Textbooks on sub-areas of psychology

  • M. Amelang, D. Bartussek: Differential Psychology and Personality Research. Kohlhammer, 2001, ISBN 3-17-016641-7 .
  • JR Anderson: Cognitive Psychology. Spektrum Akademischer Verlag, Heidelberg 1996, ISBN 3-86025-354-9 .
  • E. Aronson et al .: Social Psychology. Pearson Studies, 2003, ISBN 3-8273-7084-1 .
  • Bernad Batinic , Markus Appel (Ed.): Media Psychology. 2008, Heidelberg: Springer. ISBN 978-3-540-46894-3 .
  • Niels Birbaumer , RF Schmidt: Biological Psychology. Springer, Berlin 2005, ISBN 3-540-25460-9 .
  • Jürgen Bortz , Christof Schuster: Statistics for human and social scientists. 7th edition Springer, 2010, ISBN 978-3-642-12769-4 .
  • Jürgen Bortz, Nicola Döring: Research methods and evaluation. 4th edition. Springer, 2006, ISBN 978-3-540-33305-0 .
  • GC Davison, JM Neale: Clinical Psychology. PVU, Weinheim 2002, ISBN 3-621-27458-8 .
  • Walter Hussy, Margrit Schreier, Gerald Echterhoff: Research Methods in Psychology and Social Sciences - for Bachelor. Springer, 2009, ISBN 978-3-540-95935-9 .
  • G. Felser: Advertising and consumer psychology. 2nd Edition. Spektrum Akademischer Verlag, Heidelberg 2001, ISBN 3-7910-1944-9 .
  • KD Kubinger: Psychological diagnostics - theory and practice of psychological diagnostics. Hogrefe, Göttingen 2006, ISBN 3-8017-1693-7 .
  • G. Lienert, U. Raatz: Test setup and test analysis. PVU, Weinheim 1998, ISBN 3-621-27424-3 .
  • R. Oerter, L. Montada: Developmental Psychology. PVU, Weinheim 2002, ISBN 3-621-27479-0 .
  • Lawrence A. Pervin, Daniel Cervone, Oliver P. John: Personality Theories. With 33 tables (original title: Personality , translated by Elfriede Peschel). 5th, completely revised and expanded edition, UTB 8035 / Reinhardt, Munich / Basel 2005, ISBN 978-3-497-01792-8 (E. Reinhardt) / ISBN 3-8252-8035-7 (UTB).
  • Hans-Otto Schenk: Psychology in Commerce. Decision-making bases for trade marketing. 2nd, completely revised edition. Oldenbourg, Munich / Vienna 2007, ISBN 978-3-486-58379-3 (1st edition 1995 under the title: Handelspsychologie ).
  • Heinz Schuler, Hermann Brandstätter (ed.): Textbook organizational psychology. 4th, updated edition, Huber, Bern 2003, ISBN 978-3-456-84458-9 .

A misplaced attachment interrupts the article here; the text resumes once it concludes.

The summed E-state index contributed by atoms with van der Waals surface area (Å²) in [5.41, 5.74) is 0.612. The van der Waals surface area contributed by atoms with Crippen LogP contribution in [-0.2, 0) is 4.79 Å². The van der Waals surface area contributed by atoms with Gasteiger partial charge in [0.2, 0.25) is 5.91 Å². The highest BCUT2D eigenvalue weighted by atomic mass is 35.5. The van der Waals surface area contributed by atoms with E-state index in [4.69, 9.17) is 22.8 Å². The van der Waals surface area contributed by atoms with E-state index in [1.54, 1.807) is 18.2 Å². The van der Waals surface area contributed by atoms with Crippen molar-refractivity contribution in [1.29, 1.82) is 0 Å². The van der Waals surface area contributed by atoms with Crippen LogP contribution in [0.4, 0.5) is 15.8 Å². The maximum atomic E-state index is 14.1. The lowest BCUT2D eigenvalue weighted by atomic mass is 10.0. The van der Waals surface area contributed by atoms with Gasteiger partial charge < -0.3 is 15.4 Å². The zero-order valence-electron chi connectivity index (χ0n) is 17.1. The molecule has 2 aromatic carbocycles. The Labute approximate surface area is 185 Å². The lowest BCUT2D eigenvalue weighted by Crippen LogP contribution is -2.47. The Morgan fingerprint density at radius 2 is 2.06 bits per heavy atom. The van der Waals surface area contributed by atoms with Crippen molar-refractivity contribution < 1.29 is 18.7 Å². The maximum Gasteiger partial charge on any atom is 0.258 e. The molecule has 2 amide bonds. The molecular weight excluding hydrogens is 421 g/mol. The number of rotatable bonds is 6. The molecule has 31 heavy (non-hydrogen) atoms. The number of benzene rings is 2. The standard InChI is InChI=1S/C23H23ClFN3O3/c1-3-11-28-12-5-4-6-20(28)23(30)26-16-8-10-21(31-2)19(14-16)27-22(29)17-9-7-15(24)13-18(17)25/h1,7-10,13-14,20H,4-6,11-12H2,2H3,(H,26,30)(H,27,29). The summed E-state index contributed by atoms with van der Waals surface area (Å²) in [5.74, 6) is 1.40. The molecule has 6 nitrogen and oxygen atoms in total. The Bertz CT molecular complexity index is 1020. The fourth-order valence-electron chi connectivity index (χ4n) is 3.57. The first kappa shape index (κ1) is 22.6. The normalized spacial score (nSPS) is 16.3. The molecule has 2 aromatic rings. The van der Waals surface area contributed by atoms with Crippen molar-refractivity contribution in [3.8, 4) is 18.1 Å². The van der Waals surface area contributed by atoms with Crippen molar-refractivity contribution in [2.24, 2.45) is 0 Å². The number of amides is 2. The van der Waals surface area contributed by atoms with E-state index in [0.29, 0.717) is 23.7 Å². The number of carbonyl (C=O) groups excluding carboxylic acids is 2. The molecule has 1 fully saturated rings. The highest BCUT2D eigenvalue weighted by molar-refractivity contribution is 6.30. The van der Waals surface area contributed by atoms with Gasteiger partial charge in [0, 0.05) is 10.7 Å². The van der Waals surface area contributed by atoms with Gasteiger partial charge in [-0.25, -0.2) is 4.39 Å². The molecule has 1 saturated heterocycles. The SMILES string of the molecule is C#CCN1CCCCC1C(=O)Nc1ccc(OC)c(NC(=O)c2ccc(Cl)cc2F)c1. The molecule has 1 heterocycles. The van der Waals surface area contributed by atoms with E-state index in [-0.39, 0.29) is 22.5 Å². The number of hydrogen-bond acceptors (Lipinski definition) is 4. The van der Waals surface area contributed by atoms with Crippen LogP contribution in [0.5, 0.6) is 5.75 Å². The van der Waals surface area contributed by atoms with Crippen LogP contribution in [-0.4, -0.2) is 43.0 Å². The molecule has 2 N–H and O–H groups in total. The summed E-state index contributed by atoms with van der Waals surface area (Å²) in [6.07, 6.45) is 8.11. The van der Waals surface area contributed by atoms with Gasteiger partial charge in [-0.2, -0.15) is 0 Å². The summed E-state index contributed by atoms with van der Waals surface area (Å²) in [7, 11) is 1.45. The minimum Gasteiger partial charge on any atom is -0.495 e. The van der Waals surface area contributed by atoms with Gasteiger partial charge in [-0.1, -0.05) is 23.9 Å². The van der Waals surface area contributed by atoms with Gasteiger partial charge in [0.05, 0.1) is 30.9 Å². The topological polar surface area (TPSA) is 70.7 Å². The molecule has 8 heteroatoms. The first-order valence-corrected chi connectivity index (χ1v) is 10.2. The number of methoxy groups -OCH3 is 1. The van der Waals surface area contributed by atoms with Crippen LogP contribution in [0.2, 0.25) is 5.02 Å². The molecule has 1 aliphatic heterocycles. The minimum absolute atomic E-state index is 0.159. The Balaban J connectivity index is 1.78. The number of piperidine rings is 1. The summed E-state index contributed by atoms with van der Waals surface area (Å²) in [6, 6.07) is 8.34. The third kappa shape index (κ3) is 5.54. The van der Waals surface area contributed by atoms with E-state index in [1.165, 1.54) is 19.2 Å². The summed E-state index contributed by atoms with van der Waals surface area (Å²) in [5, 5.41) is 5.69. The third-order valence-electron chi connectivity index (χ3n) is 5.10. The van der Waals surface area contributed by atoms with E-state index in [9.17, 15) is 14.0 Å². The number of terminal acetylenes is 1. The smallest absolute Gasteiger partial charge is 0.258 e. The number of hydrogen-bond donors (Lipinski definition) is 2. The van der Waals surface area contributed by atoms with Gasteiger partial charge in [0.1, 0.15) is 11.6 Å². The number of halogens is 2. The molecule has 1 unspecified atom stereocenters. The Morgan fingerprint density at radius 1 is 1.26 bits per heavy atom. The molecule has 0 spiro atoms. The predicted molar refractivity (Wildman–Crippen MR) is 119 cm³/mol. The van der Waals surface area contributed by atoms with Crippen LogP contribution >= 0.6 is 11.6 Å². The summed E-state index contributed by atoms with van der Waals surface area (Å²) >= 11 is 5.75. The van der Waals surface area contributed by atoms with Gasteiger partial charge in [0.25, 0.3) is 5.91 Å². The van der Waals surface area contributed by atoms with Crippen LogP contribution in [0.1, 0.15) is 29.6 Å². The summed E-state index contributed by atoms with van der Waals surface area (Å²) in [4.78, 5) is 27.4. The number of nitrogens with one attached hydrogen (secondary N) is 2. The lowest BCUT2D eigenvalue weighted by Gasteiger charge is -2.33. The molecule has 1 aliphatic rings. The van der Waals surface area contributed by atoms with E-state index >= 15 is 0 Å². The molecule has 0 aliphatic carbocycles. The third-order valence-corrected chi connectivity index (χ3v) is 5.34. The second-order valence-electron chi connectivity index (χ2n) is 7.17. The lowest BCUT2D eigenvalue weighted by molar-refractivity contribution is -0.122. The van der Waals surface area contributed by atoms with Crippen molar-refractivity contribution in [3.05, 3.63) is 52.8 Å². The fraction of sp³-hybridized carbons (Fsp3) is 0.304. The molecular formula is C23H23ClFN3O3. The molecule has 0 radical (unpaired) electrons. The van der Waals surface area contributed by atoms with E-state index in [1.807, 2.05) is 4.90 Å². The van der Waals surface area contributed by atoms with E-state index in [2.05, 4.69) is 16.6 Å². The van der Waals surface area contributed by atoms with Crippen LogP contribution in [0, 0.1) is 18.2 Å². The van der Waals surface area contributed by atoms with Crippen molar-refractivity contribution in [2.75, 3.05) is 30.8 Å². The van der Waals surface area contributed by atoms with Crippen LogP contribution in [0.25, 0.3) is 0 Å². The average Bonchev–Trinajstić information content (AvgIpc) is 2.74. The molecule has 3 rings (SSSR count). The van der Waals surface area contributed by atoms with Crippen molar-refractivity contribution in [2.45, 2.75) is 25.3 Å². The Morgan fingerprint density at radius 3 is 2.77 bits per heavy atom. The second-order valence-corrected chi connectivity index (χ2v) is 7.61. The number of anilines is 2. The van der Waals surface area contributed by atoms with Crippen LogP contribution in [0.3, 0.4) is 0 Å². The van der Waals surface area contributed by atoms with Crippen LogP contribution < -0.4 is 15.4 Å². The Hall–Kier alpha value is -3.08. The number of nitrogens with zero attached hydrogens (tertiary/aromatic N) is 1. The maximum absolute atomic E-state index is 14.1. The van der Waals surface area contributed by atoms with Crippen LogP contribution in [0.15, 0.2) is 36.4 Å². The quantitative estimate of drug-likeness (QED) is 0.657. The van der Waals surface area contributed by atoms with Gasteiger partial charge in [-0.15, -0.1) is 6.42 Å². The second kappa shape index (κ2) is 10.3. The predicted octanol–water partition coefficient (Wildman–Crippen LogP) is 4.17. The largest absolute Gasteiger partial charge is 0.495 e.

reference books

Trade journals

Web links

Wikibooks: Regal Psychology  - Learning and Teaching Materials
Wikiversity: Psychology  Course Materials
Wiktionary: Psychology  - explanations of meanings, word origins, synonyms, translations

Individual evidence

  1. Werner Stangl : Some data on the history of psychology .
  2. Wolfgang Pfeifer : Etymological Dictionary of German. Akademie, Berlin 1989 and German paperback, Munich 1995 (each with later new editions), see p. v.
  3. Uwe Laucken, Naive Behavioral Theory . Klett, Stuttgart 1974, ISBN 3-12-925260-6
  4. Academic psychology has developed from everyday psychology. For centuries philosophy has reflected on individual themes from it, but has not formulated a coherent theory of psychology and has stimulated empirical psychological research. The impetus for scientific research into psychological facts dates back to the 19th century and came from research on the physiology of the senses in medicine (" psychophysics ") on the one hand, while on the other hand the young psychological medicine or psychiatry, which was slowly becoming more important at the time, needed more and more clarification of psychological relationships developed in the field of psychopathology (see History of Psychiatry ).
  5. ^ Precht, Richard David, 1964-: A history of philosophy . [Various editions]. Munich, ISBN 978-3-442-31262-7 .
  6. Gernot Huppmann, S. Fischnbeck (ed.): Psychology in medicine. Wuerzburg 1992.
  7. Gernot Huppmann: On the beginnings of dental psychology: work by Erich Stern (1898-1959), Wilhelm Balters (1893-1973) and Erich Heinrich (1895-1982). In: H.-G. Sergl, G. Huppmann, G. Kreyer (Hrsgg.): Yearbook of psychology and psychosomatics in dentistry. Volume 6, 1998, pp. 213-224.
  8. On this (historical) understanding of psychology, cf. the article Psychology in Friedrich Kirchner's Dictionary of Basic Philosophical Terms (1907).
  9. Keyword psychotherapy in DORSCH (Encyclopedia for Psychology)
  10. Eberhard Döring: Immanuel Kant. Introduction to his work. Marix Verlag, Wiesbaden 2004, ISBN 3-937715-00-2 , page 122 on falsification; Page 236 ff. On critical rationalism.
  11. Grünbaum, A. (1988): "The Basics of Psychoanalysis - A Philosophical Critique." Reclam: Ditzingen.
  12. ^ [Three central levels of analysis in psychology, source: David G. Myers: Psychologie. 3. Edition]. Heidelberg: Springer, 2014, ISBN 978-3-642-40781-9